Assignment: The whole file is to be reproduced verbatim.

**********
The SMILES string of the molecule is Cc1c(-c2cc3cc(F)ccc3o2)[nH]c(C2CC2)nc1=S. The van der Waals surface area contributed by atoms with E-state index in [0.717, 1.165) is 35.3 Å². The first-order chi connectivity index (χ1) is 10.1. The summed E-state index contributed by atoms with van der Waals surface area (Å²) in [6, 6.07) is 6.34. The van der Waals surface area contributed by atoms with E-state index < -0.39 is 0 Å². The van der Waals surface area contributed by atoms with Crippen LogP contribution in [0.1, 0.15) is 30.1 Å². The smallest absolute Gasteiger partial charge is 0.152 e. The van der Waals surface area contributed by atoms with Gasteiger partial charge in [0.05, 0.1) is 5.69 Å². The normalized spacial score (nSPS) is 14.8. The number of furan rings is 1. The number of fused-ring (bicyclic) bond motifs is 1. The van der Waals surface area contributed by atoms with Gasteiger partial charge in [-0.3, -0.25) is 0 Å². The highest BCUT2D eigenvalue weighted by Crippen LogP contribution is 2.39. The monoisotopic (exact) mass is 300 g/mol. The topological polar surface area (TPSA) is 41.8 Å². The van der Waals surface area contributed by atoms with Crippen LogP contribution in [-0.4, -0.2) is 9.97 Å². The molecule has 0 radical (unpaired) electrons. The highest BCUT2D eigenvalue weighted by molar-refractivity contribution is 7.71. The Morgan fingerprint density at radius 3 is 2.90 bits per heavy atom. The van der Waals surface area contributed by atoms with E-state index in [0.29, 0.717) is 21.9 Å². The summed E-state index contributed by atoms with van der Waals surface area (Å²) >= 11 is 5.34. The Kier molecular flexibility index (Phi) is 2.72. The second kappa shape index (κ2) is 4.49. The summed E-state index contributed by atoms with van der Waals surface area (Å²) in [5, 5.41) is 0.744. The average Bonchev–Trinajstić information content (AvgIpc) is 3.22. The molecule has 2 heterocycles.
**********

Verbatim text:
The SMILES string of the molecule is Cc1c(-c2cc3cc(F)ccc3o2)[nH]c(C2CC2)nc1=S. The van der Waals surface area contributed by atoms with E-state index in [0.717, 1.165) is 35.3 Å². The first-order chi connectivity index (χ1) is 10.1. The summed E-state index contributed by atoms with van der Waals surface area (Å²) in [6, 6.07) is 6.34. The van der Waals surface area contributed by atoms with E-state index < -0.39 is 0 Å². The van der Waals surface area contributed by atoms with Crippen LogP contribution in [0.1, 0.15) is 30.1 Å². The smallest absolute Gasteiger partial charge is 0.152 e. The van der Waals surface area contributed by atoms with Gasteiger partial charge in [0.05, 0.1) is 5.69 Å². The normalized spacial score (nSPS) is 14.8. The number of furan rings is 1. The number of fused-ring (bicyclic) bond motifs is 1. The van der Waals surface area contributed by atoms with Gasteiger partial charge in [-0.3, -0.25) is 0 Å². The highest BCUT2D eigenvalue weighted by Crippen LogP contribution is 2.39. The monoisotopic (exact) mass is 300 g/mol. The topological polar surface area (TPSA) is 41.8 Å². The van der Waals surface area contributed by atoms with Crippen LogP contribution in [-0.4, -0.2) is 9.97 Å². The molecule has 0 radical (unpaired) electrons. The highest BCUT2D eigenvalue weighted by molar-refractivity contribution is 7.71. The Morgan fingerprint density at radius 3 is 2.90 bits per heavy atom. The van der Waals surface area contributed by atoms with E-state index in [0.29, 0.717) is 21.9 Å². The summed E-state index contributed by atoms with van der Waals surface area (Å²) >= 11 is 5.34. The Kier molecular flexibility index (Phi) is 2.72. The second kappa shape index (κ2) is 4.49. The summed E-state index contributed by atoms with van der Waals surface area (Å²) in [5, 5.41) is 0.744. The average Bonchev–Trinajstić information content (AvgIpc) is 3.22. The molecule has 2 heterocycles.